If it were up to the judges, at this point we could surely declare David Archuleta the winner of "American Idol."
I mean, we're at Top 4 time and he's been delivering strong performance after strong performance and, in the process, racking up nothing but praise from our triumvirate. The night that he forgot his lyrics and made us briefly consider the fact that he may not be the Second Coming? Ancient history, my friends.
And if we could take America's pulse by observing those in the "Idol" audience, I think we could also safely guarantee Archuleta the top spot. The shrieking gals barely simmer down enough for the boy to sing.
So if it's virtually a lockdown, then all of the excitement's over, right? Not so fast. Because resident rocker David Cook is also clearly the recipient of a whole lot of teenage ardor. And he offers something that the other David does not: sex appeal.
Let's face it. Unless you're under 12 or in serious need of therapy, you don't have a "thing" for David Archuleta. You can find him unspeakably adorable, mind-bogglingly sweet and precious enough to be wrapped up in a bow. But he's a kid and every time he talks, he hammers this point home.
I don't fault him for this. He's far more poised than I probably was at his age. But, as Ryan keeps reminding us, he seems to be quaking with fear whenever he speaks. Amazingly, of course, he loses all golly-gee awkwardness when he's performing.
Still, even more important than asking if he'll win is wondering if he can even handle winning. Could Archuleta survive some of the post-Idol vitriol that, say, Clay Aiken endured? Dear God, what if his future album tanks?
I'm not sure I'd be able to sleep at night thinking of the stress overtaking this little cherub if he were callously tossed from "Idol" arms into the not-always-kind real world. (If people think Simon's mean, they should compare him to the increasingly bitter American public.)
Out of the two, Archuleta seemed to have the better night on Tuesday, though I wasn't as blown away by his "Love Me Tender" as our judges. David Cook, meanwhile, was outstanding on "Baba O'Riley" but quite blah on "Hungry Like the Wolf" (an additional problem with his rendition of the Duran Duran song is that he made a big deal about how he was "standing the song on its head" only to make it sound just like, um, Duran Duran).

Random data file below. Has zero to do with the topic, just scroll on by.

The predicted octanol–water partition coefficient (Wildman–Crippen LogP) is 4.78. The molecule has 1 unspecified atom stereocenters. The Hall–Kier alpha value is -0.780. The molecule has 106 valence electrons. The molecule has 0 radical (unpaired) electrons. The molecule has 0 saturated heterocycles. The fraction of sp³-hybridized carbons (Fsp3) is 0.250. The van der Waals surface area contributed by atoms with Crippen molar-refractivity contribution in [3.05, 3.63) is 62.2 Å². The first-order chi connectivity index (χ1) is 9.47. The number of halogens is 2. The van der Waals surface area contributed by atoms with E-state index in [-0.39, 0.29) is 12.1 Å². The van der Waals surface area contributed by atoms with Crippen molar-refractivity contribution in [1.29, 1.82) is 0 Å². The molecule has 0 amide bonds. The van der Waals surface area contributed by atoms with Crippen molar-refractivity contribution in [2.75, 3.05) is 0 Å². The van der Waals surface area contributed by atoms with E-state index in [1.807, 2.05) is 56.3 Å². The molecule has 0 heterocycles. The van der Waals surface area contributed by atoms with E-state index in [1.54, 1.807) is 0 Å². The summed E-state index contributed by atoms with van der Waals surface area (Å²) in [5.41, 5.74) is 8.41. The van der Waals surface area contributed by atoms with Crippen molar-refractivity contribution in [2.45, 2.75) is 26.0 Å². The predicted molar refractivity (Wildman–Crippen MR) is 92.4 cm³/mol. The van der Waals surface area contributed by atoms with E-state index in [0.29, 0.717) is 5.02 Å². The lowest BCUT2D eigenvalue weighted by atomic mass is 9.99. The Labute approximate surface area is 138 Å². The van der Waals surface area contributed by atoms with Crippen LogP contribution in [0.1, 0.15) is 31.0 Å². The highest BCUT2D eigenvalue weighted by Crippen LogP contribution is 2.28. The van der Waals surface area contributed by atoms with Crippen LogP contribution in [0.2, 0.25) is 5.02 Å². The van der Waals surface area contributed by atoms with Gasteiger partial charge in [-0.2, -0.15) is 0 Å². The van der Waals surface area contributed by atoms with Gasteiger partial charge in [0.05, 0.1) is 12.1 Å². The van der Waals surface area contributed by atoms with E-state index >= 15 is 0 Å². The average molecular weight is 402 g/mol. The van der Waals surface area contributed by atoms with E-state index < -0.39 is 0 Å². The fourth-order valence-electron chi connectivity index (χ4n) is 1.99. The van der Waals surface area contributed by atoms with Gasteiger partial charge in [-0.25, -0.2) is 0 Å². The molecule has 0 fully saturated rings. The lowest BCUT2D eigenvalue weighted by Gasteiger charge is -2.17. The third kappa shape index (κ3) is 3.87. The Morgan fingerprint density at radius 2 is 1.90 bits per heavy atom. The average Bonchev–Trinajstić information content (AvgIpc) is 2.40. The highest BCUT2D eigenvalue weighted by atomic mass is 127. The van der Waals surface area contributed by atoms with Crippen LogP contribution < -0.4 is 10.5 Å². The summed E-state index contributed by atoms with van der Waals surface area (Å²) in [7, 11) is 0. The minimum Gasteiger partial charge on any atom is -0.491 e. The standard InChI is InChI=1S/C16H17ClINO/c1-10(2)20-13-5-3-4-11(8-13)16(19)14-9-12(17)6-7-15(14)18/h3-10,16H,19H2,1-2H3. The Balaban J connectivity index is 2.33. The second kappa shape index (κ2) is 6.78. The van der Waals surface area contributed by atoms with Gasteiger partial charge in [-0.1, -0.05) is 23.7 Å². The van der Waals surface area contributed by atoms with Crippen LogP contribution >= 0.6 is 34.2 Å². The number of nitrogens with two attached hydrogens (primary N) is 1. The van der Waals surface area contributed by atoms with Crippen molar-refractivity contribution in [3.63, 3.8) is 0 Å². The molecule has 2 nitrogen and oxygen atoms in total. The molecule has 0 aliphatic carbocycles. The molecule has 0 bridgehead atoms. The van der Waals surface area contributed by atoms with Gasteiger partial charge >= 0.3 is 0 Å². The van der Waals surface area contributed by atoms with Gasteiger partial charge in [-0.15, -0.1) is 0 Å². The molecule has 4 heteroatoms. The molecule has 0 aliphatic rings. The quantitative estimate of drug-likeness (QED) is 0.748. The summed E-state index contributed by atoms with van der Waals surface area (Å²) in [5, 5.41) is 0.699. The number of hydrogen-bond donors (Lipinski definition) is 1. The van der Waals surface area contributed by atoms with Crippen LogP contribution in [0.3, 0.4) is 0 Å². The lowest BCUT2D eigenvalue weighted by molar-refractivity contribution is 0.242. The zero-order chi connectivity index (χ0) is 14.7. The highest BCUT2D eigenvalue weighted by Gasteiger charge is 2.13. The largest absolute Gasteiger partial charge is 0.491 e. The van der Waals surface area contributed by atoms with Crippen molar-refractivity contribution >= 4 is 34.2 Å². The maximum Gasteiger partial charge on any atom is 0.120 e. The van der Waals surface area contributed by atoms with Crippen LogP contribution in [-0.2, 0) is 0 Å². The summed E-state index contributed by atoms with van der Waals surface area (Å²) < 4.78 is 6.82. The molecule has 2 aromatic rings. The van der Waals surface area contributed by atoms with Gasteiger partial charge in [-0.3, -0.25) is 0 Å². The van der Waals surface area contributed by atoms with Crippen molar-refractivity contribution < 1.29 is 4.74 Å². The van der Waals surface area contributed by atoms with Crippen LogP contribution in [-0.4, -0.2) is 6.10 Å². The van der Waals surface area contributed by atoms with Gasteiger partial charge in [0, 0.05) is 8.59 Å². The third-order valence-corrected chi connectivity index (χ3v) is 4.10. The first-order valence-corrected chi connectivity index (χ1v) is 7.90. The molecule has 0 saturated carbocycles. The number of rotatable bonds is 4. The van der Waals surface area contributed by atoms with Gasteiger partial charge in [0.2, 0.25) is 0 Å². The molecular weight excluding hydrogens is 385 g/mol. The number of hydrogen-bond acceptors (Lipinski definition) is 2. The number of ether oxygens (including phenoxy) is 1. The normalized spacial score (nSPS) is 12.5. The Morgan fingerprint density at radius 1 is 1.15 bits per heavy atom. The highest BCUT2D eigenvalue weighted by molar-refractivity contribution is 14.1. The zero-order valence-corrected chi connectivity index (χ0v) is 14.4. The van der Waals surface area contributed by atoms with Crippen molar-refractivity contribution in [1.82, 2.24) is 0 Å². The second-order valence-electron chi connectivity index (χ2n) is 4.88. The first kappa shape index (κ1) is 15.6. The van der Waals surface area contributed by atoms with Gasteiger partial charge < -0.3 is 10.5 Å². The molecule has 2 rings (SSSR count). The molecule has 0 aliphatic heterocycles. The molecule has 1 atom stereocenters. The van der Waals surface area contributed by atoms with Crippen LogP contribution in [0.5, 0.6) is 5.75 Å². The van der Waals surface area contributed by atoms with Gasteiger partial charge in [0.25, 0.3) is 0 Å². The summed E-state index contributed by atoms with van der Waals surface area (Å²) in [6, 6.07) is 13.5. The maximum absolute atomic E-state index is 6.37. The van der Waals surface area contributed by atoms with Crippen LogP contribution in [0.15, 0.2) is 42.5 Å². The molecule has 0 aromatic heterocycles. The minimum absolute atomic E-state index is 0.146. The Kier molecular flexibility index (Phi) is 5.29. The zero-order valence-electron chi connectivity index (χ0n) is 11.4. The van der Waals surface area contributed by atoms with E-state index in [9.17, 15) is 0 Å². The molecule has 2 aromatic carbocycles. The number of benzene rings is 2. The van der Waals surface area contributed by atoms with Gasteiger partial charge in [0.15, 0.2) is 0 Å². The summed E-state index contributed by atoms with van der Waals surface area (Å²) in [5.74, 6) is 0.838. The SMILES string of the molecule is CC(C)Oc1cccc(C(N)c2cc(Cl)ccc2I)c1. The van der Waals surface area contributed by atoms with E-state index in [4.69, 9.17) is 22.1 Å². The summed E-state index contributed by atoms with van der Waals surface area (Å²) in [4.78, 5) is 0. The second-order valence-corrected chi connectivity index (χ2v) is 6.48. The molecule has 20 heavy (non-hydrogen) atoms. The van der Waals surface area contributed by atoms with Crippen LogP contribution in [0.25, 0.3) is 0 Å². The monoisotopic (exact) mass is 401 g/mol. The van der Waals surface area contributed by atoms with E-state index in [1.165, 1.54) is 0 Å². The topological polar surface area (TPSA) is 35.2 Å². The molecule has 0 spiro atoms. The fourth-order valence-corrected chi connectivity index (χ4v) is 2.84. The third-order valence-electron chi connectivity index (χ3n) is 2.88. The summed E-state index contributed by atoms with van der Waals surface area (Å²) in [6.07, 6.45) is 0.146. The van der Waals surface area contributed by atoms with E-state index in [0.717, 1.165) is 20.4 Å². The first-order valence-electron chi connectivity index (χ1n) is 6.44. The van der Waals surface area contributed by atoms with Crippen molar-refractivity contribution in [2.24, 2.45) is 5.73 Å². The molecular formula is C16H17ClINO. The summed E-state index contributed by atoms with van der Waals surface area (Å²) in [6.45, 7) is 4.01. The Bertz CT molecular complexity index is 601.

And what of the non-Davids? Well, I think that Syesha was resplendent on "Proud Mary" (though I could have done without hearing about her pep-talk-to-herself-in-the-mirror business), but I'm horrified to admit that I agreed with Randy and not Simon about her version of "A Change Is Gonna Come." (I'm sorry, but I was bored.)
Also, if I'm not mistaken, she compared her making it to the "Idol" Top 4 to the civil rights movement not once but two separate times, which was two times too many for me.
Of course, there's also Jason Castro — if he can survive the week. While he wasn't as horrific as Simon claimed ("Mr. Tambourine Man," minus the part where he forgot the lyrics, wasn't bad), the guy doesn't seem to be in the same league as his competitors anymore. Yet those screaming teens still love him and, after Simon sounded his death knell, may be all the more determined to let their fingers do the dialing.
Teenage girls couldn't save R&B sensation Mario over on "Dancing with the Stars" — mainly because they've been too busy watching "Idol" to even know he was on it. The 21-year-old was a class act all the way through, but apparently, he didn't have what it took. Indeed, how could he? After all, if you want to be a winner these days, it's probably best if you're named David.
Anna David is a freelance writer. Her novel, "Party Girl," is in stores.